I once wrote about my husband always asking me why a character does this or that. He can be annoying about it, but it does improve my novel. You can’t have characters do things just because you, the author, want them to. They need to be motivated by their own desires.
“Every character should want something,
even if it only a glass of water.” – Kurt Vonnegut
Why does Johnny get off the couch and go to work even though he would rather be a couch-potato? Johnny is the sole provider for his family.
Why did Jenny rob the store? She needed the money to pay for her mother’s cancer treatments.
Why did Bobby let his little sister tag along with him on his sky-diving adventure? Bobby had no one to watch his sister, so he had no choice but to take her. (Or perhaps he knew she would love the adventure.)
There must be a reason why your character does what he does. Strong character motivation allows readers to understand why characters make the choices they do. This does not mean that you need to explain out right to your reader why something is happening. It does not mean that you need pages of back story to justify every decision.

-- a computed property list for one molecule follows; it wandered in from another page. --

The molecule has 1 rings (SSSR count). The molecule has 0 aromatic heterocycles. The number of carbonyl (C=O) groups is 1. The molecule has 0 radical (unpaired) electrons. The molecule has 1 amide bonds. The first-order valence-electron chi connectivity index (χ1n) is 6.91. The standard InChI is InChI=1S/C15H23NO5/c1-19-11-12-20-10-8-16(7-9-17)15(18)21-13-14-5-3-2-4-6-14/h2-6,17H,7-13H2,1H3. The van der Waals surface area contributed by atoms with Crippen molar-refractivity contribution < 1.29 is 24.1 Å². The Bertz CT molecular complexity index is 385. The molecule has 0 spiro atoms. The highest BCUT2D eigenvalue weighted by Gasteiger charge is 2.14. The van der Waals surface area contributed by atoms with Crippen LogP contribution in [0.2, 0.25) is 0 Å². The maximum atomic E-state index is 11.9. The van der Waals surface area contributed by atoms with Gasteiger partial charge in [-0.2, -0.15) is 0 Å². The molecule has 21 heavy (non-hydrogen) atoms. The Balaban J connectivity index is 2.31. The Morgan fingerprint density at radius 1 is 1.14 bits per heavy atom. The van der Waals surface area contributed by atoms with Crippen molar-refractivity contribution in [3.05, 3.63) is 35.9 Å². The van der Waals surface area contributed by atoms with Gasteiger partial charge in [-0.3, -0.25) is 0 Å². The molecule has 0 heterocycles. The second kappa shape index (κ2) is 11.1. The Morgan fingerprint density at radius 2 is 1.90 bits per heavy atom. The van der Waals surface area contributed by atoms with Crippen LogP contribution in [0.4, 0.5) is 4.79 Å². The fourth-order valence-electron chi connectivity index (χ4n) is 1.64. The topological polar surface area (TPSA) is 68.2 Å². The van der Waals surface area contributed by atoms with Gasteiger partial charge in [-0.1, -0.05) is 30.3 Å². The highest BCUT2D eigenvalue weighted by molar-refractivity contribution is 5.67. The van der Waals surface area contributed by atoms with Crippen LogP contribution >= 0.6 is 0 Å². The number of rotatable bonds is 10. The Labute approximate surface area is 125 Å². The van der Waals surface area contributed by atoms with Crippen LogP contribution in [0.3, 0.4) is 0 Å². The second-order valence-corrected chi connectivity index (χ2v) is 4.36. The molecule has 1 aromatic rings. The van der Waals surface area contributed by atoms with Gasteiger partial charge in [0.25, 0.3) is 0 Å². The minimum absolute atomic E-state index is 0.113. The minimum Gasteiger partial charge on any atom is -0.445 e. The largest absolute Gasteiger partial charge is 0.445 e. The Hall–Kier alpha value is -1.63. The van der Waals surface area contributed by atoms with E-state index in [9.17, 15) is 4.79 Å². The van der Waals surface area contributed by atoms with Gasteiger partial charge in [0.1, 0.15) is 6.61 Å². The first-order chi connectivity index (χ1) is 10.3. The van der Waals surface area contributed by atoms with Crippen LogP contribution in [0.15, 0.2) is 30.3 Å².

A few well-chosen details from the past will speak volumes. And you don’t have to give the hints before the action. It can be revealed slowly through action and dialogue. If you carefully choose those elements, then readers will understand why a character can’t enter a hospital room or accept a compliment.
To help strengthen your writing, examine your characters’ traits and then decide what motivated them to develop those behaviors. If you understand your character’s beliefs and behavior, you will be able to find ways to “show” the events that led to these things without “telling” the reader anything.
And be careful that the motivations you give your characters are based on their NEEDS and not yours as an author.
Example: Why does the character go New York City?
Because she needs to do something exciting. (In other words, the author needs her there.)
Because she needs to run into Emily. (Again, the author needs her there.)
Because she needs to find the key. (Again, the author needs her there.)
Because her grandmother is in the hospital.
Because she is escaping the sheriff, and New York is out of his jurisdiction.
Because she is curious about the hero’s past, and he mentioned his family was there.
So as you write, examine your character’s actions and reactions. Why do they do the things they do? Make sure it is consistent with their behaviors and beliefs. And make sure it is really THEIR motivation and not your own as an author.
For even more on giving characters strong, real motivation, check out my post on character motivation from last year.